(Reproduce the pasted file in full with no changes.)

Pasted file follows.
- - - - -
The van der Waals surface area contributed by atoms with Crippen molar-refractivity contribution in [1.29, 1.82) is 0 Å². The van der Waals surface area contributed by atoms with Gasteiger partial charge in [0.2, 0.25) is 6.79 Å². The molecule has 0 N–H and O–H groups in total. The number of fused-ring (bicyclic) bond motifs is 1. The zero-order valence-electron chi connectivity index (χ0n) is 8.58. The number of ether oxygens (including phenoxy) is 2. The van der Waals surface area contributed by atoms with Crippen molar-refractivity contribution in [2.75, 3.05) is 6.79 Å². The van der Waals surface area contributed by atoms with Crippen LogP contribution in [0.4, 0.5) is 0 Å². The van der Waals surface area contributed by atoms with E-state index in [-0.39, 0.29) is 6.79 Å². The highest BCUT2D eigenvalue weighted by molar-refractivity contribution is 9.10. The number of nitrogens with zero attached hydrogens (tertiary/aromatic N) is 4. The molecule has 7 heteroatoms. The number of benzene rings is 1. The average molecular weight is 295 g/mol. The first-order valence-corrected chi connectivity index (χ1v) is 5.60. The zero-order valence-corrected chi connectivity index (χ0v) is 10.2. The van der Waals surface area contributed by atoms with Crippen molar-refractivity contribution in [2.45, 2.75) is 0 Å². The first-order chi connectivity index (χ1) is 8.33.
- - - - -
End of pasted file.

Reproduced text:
The van der Waals surface area contributed by atoms with Crippen molar-refractivity contribution in [1.29, 1.82) is 0 Å². The van der Waals surface area contributed by atoms with Gasteiger partial charge in [0.2, 0.25) is 6.79 Å². The molecule has 0 N–H and O–H groups in total. The number of fused-ring (bicyclic) bond motifs is 1. The zero-order valence-electron chi connectivity index (χ0n) is 8.58. The number of ether oxygens (including phenoxy) is 2. The van der Waals surface area contributed by atoms with Crippen molar-refractivity contribution in [2.75, 3.05) is 6.79 Å². The van der Waals surface area contributed by atoms with Crippen LogP contribution in [0.4, 0.5) is 0 Å². The van der Waals surface area contributed by atoms with E-state index in [-0.39, 0.29) is 6.79 Å². The highest BCUT2D eigenvalue weighted by molar-refractivity contribution is 9.10. The number of nitrogens with zero attached hydrogens (tertiary/aromatic N) is 4. The molecule has 7 heteroatoms. The number of benzene rings is 1. The average molecular weight is 295 g/mol. The first-order valence-corrected chi connectivity index (χ1v) is 5.60. The zero-order valence-corrected chi connectivity index (χ0v) is 10.2. The van der Waals surface area contributed by atoms with Crippen molar-refractivity contribution in [2.45, 2.75) is 0 Å². The first-order chi connectivity index (χ1) is 8.33.